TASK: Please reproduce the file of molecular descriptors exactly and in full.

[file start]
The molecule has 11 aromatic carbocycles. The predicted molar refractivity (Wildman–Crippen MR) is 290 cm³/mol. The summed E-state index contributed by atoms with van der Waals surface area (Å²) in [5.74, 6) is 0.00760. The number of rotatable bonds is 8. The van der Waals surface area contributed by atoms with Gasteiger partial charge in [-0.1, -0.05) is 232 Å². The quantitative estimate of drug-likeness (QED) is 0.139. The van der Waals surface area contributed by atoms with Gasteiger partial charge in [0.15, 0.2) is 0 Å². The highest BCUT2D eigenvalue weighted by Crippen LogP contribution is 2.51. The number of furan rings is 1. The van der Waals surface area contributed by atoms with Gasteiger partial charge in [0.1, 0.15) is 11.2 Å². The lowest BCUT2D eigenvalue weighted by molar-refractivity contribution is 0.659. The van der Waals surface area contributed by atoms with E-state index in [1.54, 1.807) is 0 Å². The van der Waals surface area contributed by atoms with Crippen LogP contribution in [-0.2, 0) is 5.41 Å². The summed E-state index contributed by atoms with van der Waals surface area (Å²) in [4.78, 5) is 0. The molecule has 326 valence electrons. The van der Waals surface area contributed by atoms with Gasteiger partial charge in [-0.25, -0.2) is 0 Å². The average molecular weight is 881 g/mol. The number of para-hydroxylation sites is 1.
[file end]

The molecule has 11 aromatic carbocycles. The predicted molar refractivity (Wildman–Crippen MR) is 290 cm³/mol. The summed E-state index contributed by atoms with van der Waals surface area (Å²) in [5.74, 6) is 0.00760. The number of rotatable bonds is 8. The van der Waals surface area contributed by atoms with Gasteiger partial charge in [-0.1, -0.05) is 232 Å². The quantitative estimate of drug-likeness (QED) is 0.139. The van der Waals surface area contributed by atoms with Gasteiger partial charge in [0.15, 0.2) is 0 Å². The highest BCUT2D eigenvalue weighted by Crippen LogP contribution is 2.51. The number of furan rings is 1. The van der Waals surface area contributed by atoms with Gasteiger partial charge in [0.1, 0.15) is 11.2 Å². The lowest BCUT2D eigenvalue weighted by molar-refractivity contribution is 0.659. The van der Waals surface area contributed by atoms with E-state index in [1.54, 1.807) is 0 Å². The van der Waals surface area contributed by atoms with Crippen LogP contribution in [-0.2, 0) is 5.41 Å². The summed E-state index contributed by atoms with van der Waals surface area (Å²) in [4.78, 5) is 0. The molecule has 326 valence electrons. The van der Waals surface area contributed by atoms with Gasteiger partial charge in [-0.25, -0.2) is 0 Å². The average molecular weight is 881 g/mol. The number of para-hydroxylation sites is 1.